The 2023 general elections have come and gone. Candidates from different political parties have contested and some that eventually emerged victorious are now the only hopes for the citizens. After that, one of the vital factors for the success or failure of an administration is mostly determined by the set of people that surround leaders. The cabinets usually range from ministers and heads of agencies at the federal level, commissioners and advisers to governors at state levels as well as members of local councils at local government levels.
Indubitably, appointees are like the eyes of leaders with which they see where, how, and what to do. Appointing quacks or unqualified personnel is like giving a farmer tools to conduct surgery. However, those in the cabinets are usually appointed whereas some appointments are based on track records of professional contributions. Others get there because of their loyalty while others make it there due to financial support during campaigns. Administering the affairs of a ministry, agency, or department of government requires people that have vast experiences, bureaucratic skills, the ability to work under pressure, etc.
But I must say that political godfatherism is what has been dragging Nigeria back. Elite of influence invests huge amounts before the election which comes along with conditions. Some of the conditions include giving them free will to appoint whoever they like in some offices, channeling specific funds to them on a monthly or annual basis, or corruption charges on them will be dropped when the sponsored candidate wins an election. These and more are what lead to the emergence of heartless leaders who mostly use idle youths as thugs while sending their wards abroad to some of the best institutions that money can afford.
I ascribe the extremely high rates of poverty and unemployment in Nigeria today to the inability of our leaders to appoint square pegs in square holes. The people they employ or give appointments are usually incompetent individuals who specialise in diverting public funds to be used for tackling issues of poverty or implementing projects. Some of these leaders commercialise government jobs to the extent that only those with deep pockets and who have strong political ties get appointments. Most of the time if they do not get what they want, they are wont to cause unrest in their immediate communities.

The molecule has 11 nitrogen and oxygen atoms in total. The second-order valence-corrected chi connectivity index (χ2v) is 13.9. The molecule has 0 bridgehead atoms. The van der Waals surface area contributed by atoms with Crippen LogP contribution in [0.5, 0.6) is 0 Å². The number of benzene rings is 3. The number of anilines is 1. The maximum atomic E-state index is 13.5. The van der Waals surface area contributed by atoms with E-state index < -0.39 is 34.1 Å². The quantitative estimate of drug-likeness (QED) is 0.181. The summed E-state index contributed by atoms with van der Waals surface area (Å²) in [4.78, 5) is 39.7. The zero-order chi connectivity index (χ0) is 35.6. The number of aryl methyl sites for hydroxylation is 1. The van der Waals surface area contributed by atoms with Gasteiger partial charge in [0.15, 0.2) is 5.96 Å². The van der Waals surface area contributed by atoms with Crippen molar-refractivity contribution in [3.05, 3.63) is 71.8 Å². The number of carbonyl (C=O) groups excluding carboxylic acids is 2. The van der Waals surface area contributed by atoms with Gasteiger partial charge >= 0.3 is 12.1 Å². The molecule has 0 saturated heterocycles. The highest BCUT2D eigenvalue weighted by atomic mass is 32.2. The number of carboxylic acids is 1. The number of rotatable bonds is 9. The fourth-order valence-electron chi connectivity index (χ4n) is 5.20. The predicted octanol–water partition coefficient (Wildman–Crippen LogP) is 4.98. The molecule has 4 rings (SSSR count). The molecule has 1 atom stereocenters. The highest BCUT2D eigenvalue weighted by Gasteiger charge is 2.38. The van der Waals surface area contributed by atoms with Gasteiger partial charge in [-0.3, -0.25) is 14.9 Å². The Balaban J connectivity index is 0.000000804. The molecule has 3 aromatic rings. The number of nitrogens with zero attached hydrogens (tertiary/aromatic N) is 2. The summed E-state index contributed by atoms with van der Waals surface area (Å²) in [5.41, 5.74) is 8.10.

There is evidence to indicate that after approval for the construction and provision of social amenities such as roads, schools and hospitals, they give less priority to follow-up visits to these projects to carry out performance checks on the projects. This is because some of these contracts were given to bogus contractors who carry out the construction with substandard materials, even when contractors are found obviously guilty of using substandard materials. It is usually the ‘Who You Know or Who Knows You’ syndrome that takes precedence over quality and competence.
Nigeria as the epicenter for Africa’s democracy should be a frontier in respect. Our leaders need to be wary of who they carry along as cabinet members. There are many incompetent people lurking around like competent people, and therefore, it is necessary to carry out due diligence on these people before they are approved to man sensitive positions in governance. There is a need for electoral bodies to assent to laws that would allow independent candidacy as it is done in developed countries. This would help in putting an end to the politics of godfatherism and barricade leaders from the elite and their unjustifiable interferences.
In conclusion, leaders at all levels should arrange for some kind of ombudsmen to look into how public officials run the affairs of their various public offices. Doing this would assist in identifying half-hearted officials. We recommend the outright sack of those shirking their duties. The President, governors and chairmen of local governments should never just let go of cabinet members that are using youths as thugs; they should be made to face the full wrath of the law.
- Usman Massallachi writes from Gombe State, Nigeria